What powers the starburst activity of NGC 1068? Star-driven gravitational instabilities caught in the act
Journal article, 2016
We explore the role that gravitational instability plays in NGC 1068, a nearby Seyfert galaxy that exhibits unusually vigorous starburst activity. For this purpose, we use the Romeo–Falstad disc instability diagnostics and data from the BIMA Survey of Nearby Galaxies, the Sloan Digital Sky Survey and the Spectrographic Areal Unit for Research on Optical Nebulae. Our analysis illustrates that NGC 1068 is a gravitationally unstable ‘monster’. Its starburst disc is subject to unusually powerful instabilities. Several processes, including feedback from the active galactic nucleus and starburst activity, try to quench such instabilities from inside out by depressing the surface density of molecular gas across the central kpc, but they do not succeed. Gravitational instability ‘wins’ because it is driven by the stars via their much higher surface density. In this process, stars and molecular gas are strongly coupled, and it is such a coupling that ultimately triggers local gravitational collapse/fragmentation in the molecular gas.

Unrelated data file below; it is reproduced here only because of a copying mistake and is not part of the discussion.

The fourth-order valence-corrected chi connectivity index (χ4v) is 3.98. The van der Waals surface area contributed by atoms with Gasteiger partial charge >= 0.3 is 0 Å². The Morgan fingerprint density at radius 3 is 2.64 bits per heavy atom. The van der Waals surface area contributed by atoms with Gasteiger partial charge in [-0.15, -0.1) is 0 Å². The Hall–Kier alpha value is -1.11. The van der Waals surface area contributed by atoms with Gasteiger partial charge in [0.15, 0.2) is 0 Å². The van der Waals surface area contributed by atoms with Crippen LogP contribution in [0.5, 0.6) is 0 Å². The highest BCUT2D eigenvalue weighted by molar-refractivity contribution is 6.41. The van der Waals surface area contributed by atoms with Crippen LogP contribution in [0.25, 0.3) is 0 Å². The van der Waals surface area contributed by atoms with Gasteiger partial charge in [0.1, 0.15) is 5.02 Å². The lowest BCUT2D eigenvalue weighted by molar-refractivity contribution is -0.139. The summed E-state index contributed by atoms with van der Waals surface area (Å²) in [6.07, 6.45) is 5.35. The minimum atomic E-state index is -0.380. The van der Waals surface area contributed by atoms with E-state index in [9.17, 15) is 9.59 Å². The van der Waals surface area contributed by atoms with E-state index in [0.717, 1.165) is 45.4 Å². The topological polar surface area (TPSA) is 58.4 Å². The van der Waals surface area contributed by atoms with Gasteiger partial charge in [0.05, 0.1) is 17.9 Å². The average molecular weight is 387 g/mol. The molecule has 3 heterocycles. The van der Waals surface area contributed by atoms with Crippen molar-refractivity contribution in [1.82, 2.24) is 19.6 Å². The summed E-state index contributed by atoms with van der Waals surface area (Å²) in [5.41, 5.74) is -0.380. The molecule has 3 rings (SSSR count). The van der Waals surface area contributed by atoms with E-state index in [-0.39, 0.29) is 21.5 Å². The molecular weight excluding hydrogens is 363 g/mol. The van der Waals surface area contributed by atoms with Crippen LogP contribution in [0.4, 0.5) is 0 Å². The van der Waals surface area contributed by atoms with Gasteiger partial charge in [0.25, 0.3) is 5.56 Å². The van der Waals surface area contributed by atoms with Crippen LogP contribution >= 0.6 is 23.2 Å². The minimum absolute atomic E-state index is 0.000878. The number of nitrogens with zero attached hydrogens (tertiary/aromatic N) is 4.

galaxies: kinematics and dynamics
galaxies: individual: NGC 1068
ISM: kinematics and dynamics